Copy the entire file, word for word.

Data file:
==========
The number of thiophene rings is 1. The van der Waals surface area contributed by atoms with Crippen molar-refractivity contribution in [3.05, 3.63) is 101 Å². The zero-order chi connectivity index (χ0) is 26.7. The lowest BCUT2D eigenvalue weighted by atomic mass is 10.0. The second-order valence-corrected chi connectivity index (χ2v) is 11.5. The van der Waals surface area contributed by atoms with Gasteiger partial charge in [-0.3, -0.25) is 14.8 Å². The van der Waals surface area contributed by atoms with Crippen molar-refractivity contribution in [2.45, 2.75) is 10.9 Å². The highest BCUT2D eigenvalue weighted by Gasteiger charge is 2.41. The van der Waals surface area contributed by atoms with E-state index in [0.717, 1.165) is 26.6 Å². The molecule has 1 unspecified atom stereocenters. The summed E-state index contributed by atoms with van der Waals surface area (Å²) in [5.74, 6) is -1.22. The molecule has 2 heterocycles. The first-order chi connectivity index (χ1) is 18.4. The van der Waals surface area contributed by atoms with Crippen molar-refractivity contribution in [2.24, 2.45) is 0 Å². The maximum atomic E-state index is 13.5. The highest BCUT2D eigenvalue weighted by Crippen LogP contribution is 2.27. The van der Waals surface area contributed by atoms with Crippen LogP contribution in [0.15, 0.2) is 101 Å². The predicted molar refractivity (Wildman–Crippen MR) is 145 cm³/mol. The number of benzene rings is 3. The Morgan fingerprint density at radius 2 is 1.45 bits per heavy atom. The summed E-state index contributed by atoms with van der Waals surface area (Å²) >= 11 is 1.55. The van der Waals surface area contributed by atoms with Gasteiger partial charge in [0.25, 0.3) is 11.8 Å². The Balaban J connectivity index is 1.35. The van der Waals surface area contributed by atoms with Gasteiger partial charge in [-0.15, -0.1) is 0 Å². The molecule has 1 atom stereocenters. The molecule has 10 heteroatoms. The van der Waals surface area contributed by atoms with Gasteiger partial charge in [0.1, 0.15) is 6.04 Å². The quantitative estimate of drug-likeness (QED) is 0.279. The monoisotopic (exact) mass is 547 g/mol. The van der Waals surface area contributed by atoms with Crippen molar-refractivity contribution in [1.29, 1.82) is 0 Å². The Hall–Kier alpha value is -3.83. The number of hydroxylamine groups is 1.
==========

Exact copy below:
The number of thiophene rings is 1. The van der Waals surface area contributed by atoms with Crippen molar-refractivity contribution in [3.05, 3.63) is 101 Å². The zero-order chi connectivity index (χ0) is 26.7. The lowest BCUT2D eigenvalue weighted by atomic mass is 10.0. The second-order valence-corrected chi connectivity index (χ2v) is 11.5. The van der Waals surface area contributed by atoms with Gasteiger partial charge in [-0.3, -0.25) is 14.8 Å². The van der Waals surface area contributed by atoms with Crippen molar-refractivity contribution in [2.45, 2.75) is 10.9 Å². The highest BCUT2D eigenvalue weighted by Gasteiger charge is 2.41. The van der Waals surface area contributed by atoms with E-state index in [0.717, 1.165) is 26.6 Å². The molecule has 1 unspecified atom stereocenters. The summed E-state index contributed by atoms with van der Waals surface area (Å²) in [5.74, 6) is -1.22. The molecule has 2 heterocycles. The first-order chi connectivity index (χ1) is 18.4. The van der Waals surface area contributed by atoms with Crippen molar-refractivity contribution in [2.24, 2.45) is 0 Å². The maximum atomic E-state index is 13.5. The highest BCUT2D eigenvalue weighted by Crippen LogP contribution is 2.27. The van der Waals surface area contributed by atoms with Crippen LogP contribution in [0.15, 0.2) is 101 Å². The predicted molar refractivity (Wildman–Crippen MR) is 145 cm³/mol. The number of benzene rings is 3. The Morgan fingerprint density at radius 2 is 1.45 bits per heavy atom. The summed E-state index contributed by atoms with van der Waals surface area (Å²) >= 11 is 1.55. The van der Waals surface area contributed by atoms with Gasteiger partial charge in [0.25, 0.3) is 11.8 Å². The Balaban J connectivity index is 1.35. The van der Waals surface area contributed by atoms with Gasteiger partial charge in [-0.15, -0.1) is 0 Å². The molecule has 1 atom stereocenters. The molecule has 10 heteroatoms. The van der Waals surface area contributed by atoms with Gasteiger partial charge in [0.1, 0.15) is 6.04 Å². The quantitative estimate of drug-likeness (QED) is 0.279. The monoisotopic (exact) mass is 547 g/mol. The van der Waals surface area contributed by atoms with Crippen molar-refractivity contribution in [1.29, 1.82) is 0 Å². The Hall–Kier alpha value is -3.83. The number of hydroxylamine groups is 1.